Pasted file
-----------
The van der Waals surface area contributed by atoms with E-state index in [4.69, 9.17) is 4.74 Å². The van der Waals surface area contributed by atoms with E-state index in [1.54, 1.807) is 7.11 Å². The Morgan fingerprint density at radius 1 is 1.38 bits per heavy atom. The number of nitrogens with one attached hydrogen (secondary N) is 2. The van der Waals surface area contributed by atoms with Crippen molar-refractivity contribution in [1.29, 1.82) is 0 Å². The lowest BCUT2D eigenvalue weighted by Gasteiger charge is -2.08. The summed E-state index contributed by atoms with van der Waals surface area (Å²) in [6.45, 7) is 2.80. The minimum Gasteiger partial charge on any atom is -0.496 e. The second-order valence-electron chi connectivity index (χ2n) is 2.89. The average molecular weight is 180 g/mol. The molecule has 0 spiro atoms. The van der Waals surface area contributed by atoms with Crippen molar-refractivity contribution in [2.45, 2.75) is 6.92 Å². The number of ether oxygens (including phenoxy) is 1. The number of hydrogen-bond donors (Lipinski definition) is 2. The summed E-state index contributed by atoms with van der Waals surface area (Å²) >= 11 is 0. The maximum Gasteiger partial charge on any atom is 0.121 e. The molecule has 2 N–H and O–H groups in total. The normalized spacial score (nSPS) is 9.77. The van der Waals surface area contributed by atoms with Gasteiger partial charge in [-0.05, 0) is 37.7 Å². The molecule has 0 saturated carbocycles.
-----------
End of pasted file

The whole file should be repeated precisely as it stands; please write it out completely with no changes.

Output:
The van der Waals surface area contributed by atoms with E-state index in [4.69, 9.17) is 4.74 Å². The van der Waals surface area contributed by atoms with E-state index in [1.54, 1.807) is 7.11 Å². The Morgan fingerprint density at radius 1 is 1.38 bits per heavy atom. The number of nitrogens with one attached hydrogen (secondary N) is 2. The van der Waals surface area contributed by atoms with Crippen molar-refractivity contribution in [1.29, 1.82) is 0 Å². The lowest BCUT2D eigenvalue weighted by Gasteiger charge is -2.08. The summed E-state index contributed by atoms with van der Waals surface area (Å²) in [6.45, 7) is 2.80. The minimum Gasteiger partial charge on any atom is -0.496 e. The second-order valence-electron chi connectivity index (χ2n) is 2.89. The average molecular weight is 180 g/mol. The molecule has 0 spiro atoms. The van der Waals surface area contributed by atoms with Crippen molar-refractivity contribution in [2.45, 2.75) is 6.92 Å². The number of ether oxygens (including phenoxy) is 1. The number of hydrogen-bond donors (Lipinski definition) is 2. The summed E-state index contributed by atoms with van der Waals surface area (Å²) >= 11 is 0. The maximum Gasteiger partial charge on any atom is 0.121 e. The molecule has 2 N–H and O–H groups in total. The normalized spacial score (nSPS) is 9.77. The van der Waals surface area contributed by atoms with Gasteiger partial charge in [-0.05, 0) is 37.7 Å². The molecule has 0 saturated carbocycles.